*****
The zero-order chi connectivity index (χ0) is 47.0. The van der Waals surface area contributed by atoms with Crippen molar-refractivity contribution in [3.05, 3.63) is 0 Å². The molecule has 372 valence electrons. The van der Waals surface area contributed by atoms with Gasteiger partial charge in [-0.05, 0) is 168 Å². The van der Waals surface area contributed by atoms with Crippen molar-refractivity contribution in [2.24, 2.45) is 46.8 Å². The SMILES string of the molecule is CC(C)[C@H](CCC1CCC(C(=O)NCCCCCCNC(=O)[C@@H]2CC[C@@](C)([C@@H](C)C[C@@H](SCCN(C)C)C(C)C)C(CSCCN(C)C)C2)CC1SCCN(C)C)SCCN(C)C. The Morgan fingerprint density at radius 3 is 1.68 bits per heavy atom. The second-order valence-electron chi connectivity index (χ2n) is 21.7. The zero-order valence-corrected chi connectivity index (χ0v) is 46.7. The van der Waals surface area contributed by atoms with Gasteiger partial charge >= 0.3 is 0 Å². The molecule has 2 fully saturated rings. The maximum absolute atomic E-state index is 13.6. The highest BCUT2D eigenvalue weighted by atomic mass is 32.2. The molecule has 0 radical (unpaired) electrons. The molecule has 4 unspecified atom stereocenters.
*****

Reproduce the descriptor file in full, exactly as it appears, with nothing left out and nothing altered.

The zero-order chi connectivity index (χ0) is 47.0. The van der Waals surface area contributed by atoms with Crippen molar-refractivity contribution in [3.05, 3.63) is 0 Å². The molecule has 372 valence electrons. The van der Waals surface area contributed by atoms with Gasteiger partial charge in [-0.05, 0) is 168 Å². The van der Waals surface area contributed by atoms with Crippen molar-refractivity contribution in [2.24, 2.45) is 46.8 Å². The SMILES string of the molecule is CC(C)[C@H](CCC1CCC(C(=O)NCCCCCCNC(=O)[C@@H]2CC[C@@](C)([C@@H](C)C[C@@H](SCCN(C)C)C(C)C)C(CSCCN(C)C)C2)CC1SCCN(C)C)SCCN(C)C. The Morgan fingerprint density at radius 3 is 1.68 bits per heavy atom. The second-order valence-electron chi connectivity index (χ2n) is 21.7. The zero-order valence-corrected chi connectivity index (χ0v) is 46.7. The van der Waals surface area contributed by atoms with Gasteiger partial charge >= 0.3 is 0 Å². The molecule has 2 fully saturated rings. The maximum absolute atomic E-state index is 13.6. The highest BCUT2D eigenvalue weighted by atomic mass is 32.2. The molecule has 0 radical (unpaired) electrons. The molecule has 4 unspecified atom stereocenters.